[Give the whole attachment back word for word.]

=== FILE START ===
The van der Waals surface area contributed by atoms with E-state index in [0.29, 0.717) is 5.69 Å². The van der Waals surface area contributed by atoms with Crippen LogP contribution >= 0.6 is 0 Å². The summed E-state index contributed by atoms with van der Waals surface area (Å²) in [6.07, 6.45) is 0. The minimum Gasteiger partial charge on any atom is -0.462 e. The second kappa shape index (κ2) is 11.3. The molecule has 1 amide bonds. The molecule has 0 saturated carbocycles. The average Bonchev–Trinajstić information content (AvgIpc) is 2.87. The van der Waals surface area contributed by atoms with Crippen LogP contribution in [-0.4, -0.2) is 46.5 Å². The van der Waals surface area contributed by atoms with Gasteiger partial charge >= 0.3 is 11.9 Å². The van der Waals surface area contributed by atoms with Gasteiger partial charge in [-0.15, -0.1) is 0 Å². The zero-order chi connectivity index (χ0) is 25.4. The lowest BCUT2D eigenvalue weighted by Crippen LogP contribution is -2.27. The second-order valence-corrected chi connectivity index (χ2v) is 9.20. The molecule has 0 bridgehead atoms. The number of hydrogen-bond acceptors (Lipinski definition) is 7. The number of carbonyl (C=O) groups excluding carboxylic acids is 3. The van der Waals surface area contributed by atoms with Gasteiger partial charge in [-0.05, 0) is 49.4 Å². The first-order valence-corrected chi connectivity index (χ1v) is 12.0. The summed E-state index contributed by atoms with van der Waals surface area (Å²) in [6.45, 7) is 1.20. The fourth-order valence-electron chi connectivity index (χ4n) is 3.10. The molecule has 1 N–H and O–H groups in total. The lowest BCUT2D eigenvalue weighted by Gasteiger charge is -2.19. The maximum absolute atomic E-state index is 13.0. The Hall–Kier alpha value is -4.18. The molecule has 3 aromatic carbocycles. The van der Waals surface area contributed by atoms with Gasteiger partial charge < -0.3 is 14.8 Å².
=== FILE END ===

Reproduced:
The van der Waals surface area contributed by atoms with E-state index in [0.29, 0.717) is 5.69 Å². The van der Waals surface area contributed by atoms with Crippen LogP contribution >= 0.6 is 0 Å². The summed E-state index contributed by atoms with van der Waals surface area (Å²) in [6.07, 6.45) is 0. The minimum Gasteiger partial charge on any atom is -0.462 e. The second kappa shape index (κ2) is 11.3. The molecule has 1 amide bonds. The molecule has 0 saturated carbocycles. The average Bonchev–Trinajstić information content (AvgIpc) is 2.87. The van der Waals surface area contributed by atoms with Crippen LogP contribution in [-0.4, -0.2) is 46.5 Å². The van der Waals surface area contributed by atoms with Gasteiger partial charge >= 0.3 is 11.9 Å². The van der Waals surface area contributed by atoms with Gasteiger partial charge in [-0.15, -0.1) is 0 Å². The zero-order chi connectivity index (χ0) is 25.4. The lowest BCUT2D eigenvalue weighted by Crippen LogP contribution is -2.27. The second-order valence-corrected chi connectivity index (χ2v) is 9.20. The molecule has 0 bridgehead atoms. The number of hydrogen-bond acceptors (Lipinski definition) is 7. The number of carbonyl (C=O) groups excluding carboxylic acids is 3. The van der Waals surface area contributed by atoms with Gasteiger partial charge in [-0.05, 0) is 49.4 Å². The first-order valence-corrected chi connectivity index (χ1v) is 12.0. The summed E-state index contributed by atoms with van der Waals surface area (Å²) in [6.45, 7) is 1.20. The fourth-order valence-electron chi connectivity index (χ4n) is 3.10. The molecule has 1 N–H and O–H groups in total. The lowest BCUT2D eigenvalue weighted by Gasteiger charge is -2.19. The maximum absolute atomic E-state index is 13.0. The Hall–Kier alpha value is -4.18. The molecule has 3 aromatic carbocycles. The van der Waals surface area contributed by atoms with Gasteiger partial charge < -0.3 is 14.8 Å².